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Acaray  The Unknown
c.2000 BC - c.500 AD
-11.05896, -77.53338
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Acaray, also known as the Fortress of Acaray, is an archaeological site located in the Huaura River Valley on the near north coast of Peru (or the Norte Chico). The impressive fortress is located on a series of three hilltops, each ringed with a number of perimeter defensive walls that have parapets and bastions, which stand as testaments to the military nature of the site. Surrounding the hilltop fortress are lower-lying areas of occupation and extensive cemeteries that have been heavily looted.

History of Research[edit]

Attention was called to the site early on by the German archaeologist Hans Horkheimer, who wrote about Acaray in 1962 in the Peruvian magazine, Caretas, published in Lima. Calling it the Fortaleza de Huaura (the Fortress of Huaura), he deemed Acaray to be a true fortress, unlike the more well-known neighboring site of Paramonga in the Pativilca River Valley, whose defensive nature has been questioned. Horkheimer noted the abundance of rolled river cobbles on the surface of the site which were likely used as projectiles or slingstones.[1]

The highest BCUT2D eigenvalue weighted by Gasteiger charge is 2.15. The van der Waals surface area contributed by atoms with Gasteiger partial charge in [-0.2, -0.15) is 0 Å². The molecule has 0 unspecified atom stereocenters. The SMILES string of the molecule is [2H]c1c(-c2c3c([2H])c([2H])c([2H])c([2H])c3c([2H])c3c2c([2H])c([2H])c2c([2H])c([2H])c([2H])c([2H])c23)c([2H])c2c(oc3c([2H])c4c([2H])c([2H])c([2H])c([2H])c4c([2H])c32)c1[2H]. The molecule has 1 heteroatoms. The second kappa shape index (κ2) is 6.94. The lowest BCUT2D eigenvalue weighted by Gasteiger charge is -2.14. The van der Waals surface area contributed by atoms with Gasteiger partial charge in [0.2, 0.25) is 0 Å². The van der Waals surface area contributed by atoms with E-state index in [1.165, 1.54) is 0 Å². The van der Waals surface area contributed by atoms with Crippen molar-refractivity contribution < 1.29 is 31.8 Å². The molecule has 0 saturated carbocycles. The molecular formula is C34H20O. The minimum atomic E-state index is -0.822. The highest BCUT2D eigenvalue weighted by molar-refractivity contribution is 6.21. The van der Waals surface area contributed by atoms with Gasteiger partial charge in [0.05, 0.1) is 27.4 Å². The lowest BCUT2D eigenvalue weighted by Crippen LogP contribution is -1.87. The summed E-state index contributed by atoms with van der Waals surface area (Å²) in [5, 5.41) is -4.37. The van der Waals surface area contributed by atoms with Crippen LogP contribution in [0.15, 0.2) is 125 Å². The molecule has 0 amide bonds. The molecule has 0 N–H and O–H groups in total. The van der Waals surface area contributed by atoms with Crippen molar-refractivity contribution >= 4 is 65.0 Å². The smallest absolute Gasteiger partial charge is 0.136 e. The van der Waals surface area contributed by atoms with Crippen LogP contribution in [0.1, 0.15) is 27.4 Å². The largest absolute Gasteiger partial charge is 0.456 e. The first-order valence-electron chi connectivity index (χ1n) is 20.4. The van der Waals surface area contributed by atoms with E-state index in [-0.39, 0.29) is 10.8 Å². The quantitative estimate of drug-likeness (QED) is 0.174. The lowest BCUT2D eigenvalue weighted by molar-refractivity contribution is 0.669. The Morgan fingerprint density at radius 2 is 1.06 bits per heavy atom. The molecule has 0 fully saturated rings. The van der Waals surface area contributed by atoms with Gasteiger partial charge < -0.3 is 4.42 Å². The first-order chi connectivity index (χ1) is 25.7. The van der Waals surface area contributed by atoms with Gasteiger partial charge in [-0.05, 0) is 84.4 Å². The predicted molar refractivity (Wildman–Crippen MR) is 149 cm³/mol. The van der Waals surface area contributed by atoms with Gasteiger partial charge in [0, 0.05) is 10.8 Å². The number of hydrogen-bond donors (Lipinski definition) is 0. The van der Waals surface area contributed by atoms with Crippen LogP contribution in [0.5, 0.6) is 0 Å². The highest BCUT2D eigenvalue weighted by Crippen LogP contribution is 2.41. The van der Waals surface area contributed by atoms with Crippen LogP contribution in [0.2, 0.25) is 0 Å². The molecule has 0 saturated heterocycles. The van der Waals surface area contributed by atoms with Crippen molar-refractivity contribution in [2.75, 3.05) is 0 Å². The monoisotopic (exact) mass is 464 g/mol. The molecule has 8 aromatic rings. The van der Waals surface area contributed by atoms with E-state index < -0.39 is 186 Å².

During the 1970s interest in Acaray increased and the first work by archaeologists was initiated at the fortress. Peruvian archaeologist Mercédes Cárdenas, of the Riva Agüero Institute, excavated at Acaray, among other coastal sites, as part of a larger project to understand the use of marine resources in the past on the Peruvian coast and to obtain radiocarbon dates. She led a team that surveyed the Huaura Valley and excavated at several sites, including the hilltop fort at Acaray.[2] Around the same time, Peruvian archaeologist Arturo Ruiz Estrada, of the National University José Faustino Sánchez Carrión, and Peruvian engineer Domingo Torero visited the fortress and wrote a detailed account describing the architectural features of the site.[3]

In 2004, North American archaeologist Margaret Brown Vega, of the University of Illinois at Urbana-Champaign, began research at Acaray, carrying out intensive mapping, surface analysis, and excavations, which lasted for two years.

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